By George Brown, editor
I don’t know an octave from my elbow.
I sing only in the key of me.
But I do know the words to our national anthem.
And dammit, if you’re going to ask me to stand and sing along to O Canada, then you had better sing the official words to the arrangement that I — and 34 million other Canadians have become accustomed to singing.
I don’t know how many versions of O Canada I heard on Dominion Day — that’s Canada Day for our younger readers— some were pre-recorded instrumentals to which we sang along, others were led by Canadians young and old alike. They all had one thing in common — they were all different.
Being invited to sing O Canada, our national anthem, before the drop of the puck at a hockey game, at the cenotaph on Remembrance Day or at the grand entry of a rodeo is an honour. It’s not your opportunity to lay down an interpretation for YouTube or to bastardize the lyrics because you don’t like them or you can’t get your tongue around them.
Some of those versions would send lyricist Calixa Lavallée spinning in his grave.
Only an Act of Parliament can alter the words and the last time that was done was in 1980 when the present lyrics became official. With a little editing, they were essentially the same lyrics we had sung for more than 75 years.
You might recall the kerfuffle this spring when the prime minister mused that the lyrics should be changed to become gender neutral. He backed off in a hurry; that would have also opened the can of worms about removing the reference to God and no Christian prime minister would want to be involved in that debate.
I remember being at a political meeting in Eckville in 1982 and we all stood to sing the national anthem. Premier Peter Lougheed was booming out the words and when he sang the old “And stand on guard, O Canada, We stand on guard for thee” there wasn’t one of us who had any thought about drowning him out with the new “From far and wide, O Canada, We stand on guard for thee.”
We also heard God Save the Queen a lot last week as Queen Elizabeth II and the Duke of Edinburgh were in Canada. God Save the Queen is Canada’s royal anthem, played at special occasions where Her Majesty or the Governor-General is present. Little did I know that there are more verses to that anthem than are traditionally sung — at least by Canadian subjects. I attended the presentation of the Queen’s Golden Jubilee Medals that MP Dale Johnston hosted in Wetaskiwin in 2002. The program listed all of the verses, including my favourite:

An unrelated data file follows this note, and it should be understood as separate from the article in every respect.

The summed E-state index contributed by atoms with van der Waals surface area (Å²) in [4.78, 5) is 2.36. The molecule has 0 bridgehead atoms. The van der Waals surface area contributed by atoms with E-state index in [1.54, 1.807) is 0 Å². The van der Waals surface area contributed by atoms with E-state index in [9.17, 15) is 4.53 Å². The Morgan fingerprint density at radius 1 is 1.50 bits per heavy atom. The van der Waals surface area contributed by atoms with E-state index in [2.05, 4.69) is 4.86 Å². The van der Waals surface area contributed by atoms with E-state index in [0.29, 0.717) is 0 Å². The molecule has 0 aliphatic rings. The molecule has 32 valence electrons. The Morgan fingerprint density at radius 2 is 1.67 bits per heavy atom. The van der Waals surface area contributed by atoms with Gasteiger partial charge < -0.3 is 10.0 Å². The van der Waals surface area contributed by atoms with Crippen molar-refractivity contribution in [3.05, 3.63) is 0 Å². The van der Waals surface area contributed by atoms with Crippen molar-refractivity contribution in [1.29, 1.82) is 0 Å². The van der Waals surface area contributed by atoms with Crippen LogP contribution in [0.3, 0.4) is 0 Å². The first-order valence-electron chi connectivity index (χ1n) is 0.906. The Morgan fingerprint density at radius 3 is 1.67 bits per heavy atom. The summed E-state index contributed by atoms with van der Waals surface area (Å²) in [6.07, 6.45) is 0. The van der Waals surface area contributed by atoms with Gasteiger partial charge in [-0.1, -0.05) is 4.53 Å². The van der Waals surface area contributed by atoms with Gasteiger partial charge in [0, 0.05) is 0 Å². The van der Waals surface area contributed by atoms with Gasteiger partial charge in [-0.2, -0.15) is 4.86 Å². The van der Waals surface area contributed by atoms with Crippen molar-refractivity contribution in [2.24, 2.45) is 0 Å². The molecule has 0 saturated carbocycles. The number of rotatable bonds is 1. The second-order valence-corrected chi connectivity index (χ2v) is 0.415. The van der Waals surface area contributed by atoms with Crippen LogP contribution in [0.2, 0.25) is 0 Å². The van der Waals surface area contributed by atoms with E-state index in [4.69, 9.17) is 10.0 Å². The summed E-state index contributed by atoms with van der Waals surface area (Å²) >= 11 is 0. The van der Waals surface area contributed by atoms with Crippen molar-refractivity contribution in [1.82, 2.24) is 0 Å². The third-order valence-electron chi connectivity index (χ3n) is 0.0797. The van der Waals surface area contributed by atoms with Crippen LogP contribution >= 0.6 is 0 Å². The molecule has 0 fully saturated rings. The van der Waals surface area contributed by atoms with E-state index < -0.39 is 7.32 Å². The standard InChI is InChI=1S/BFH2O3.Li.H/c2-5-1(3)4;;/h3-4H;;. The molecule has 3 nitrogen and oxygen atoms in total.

O Lord our God arise
Scatter her enemies
And make them fall
Confound their politics
Frustrate their knavish tricks
On Thee our hopes we fix
God save us all
Back in Queen Victoria’s day, the words to the second verse were:
From France and Pretender
Great Britain defend her,
Foes let them fall;
From foreign slavery,
Priests and their knavery,
And Popish Reverie,
God save us all.
No doubt about the supremacy of the British monarchy back in those days.
It’s uniquely Canadian that we have more than one “official” version of our national anthem and we get to enjoy it every Saturday from October to June when we watch Hockey Night in Canada. (Don’t get me going on how that theme was hijacked.) Most Canadian men know how to sing the French version, at least phonetically. Roget Doucet in the old Montreal Forum could seamlessly stitch the English and French versions together.
Our national anthem is a song expressing our loyalty and patriotism toward Canada. It’s not a ditty you can personalize or add a new twist to for the new millennium. O Canada is not “With a Little Help From My Friends” and you’re not Joe Cocker. O Canada is not “Proud Mary” and you’re not Ike or Tina Turner.
Please respect our country, respect our flag and respect our national anthem.
Clip this out and stick it in your wallet for future reference:
Our home and native land!
True patriot love in all thy sons command.
With glowing hearts we see thee rise,
The True North strong and free!
From far and wide, O Canada,
We stand on guard for thee.
God keep our land glorious and free!
O Canada, we stand on guard for thee.
O Canada, we stand on guard for thee.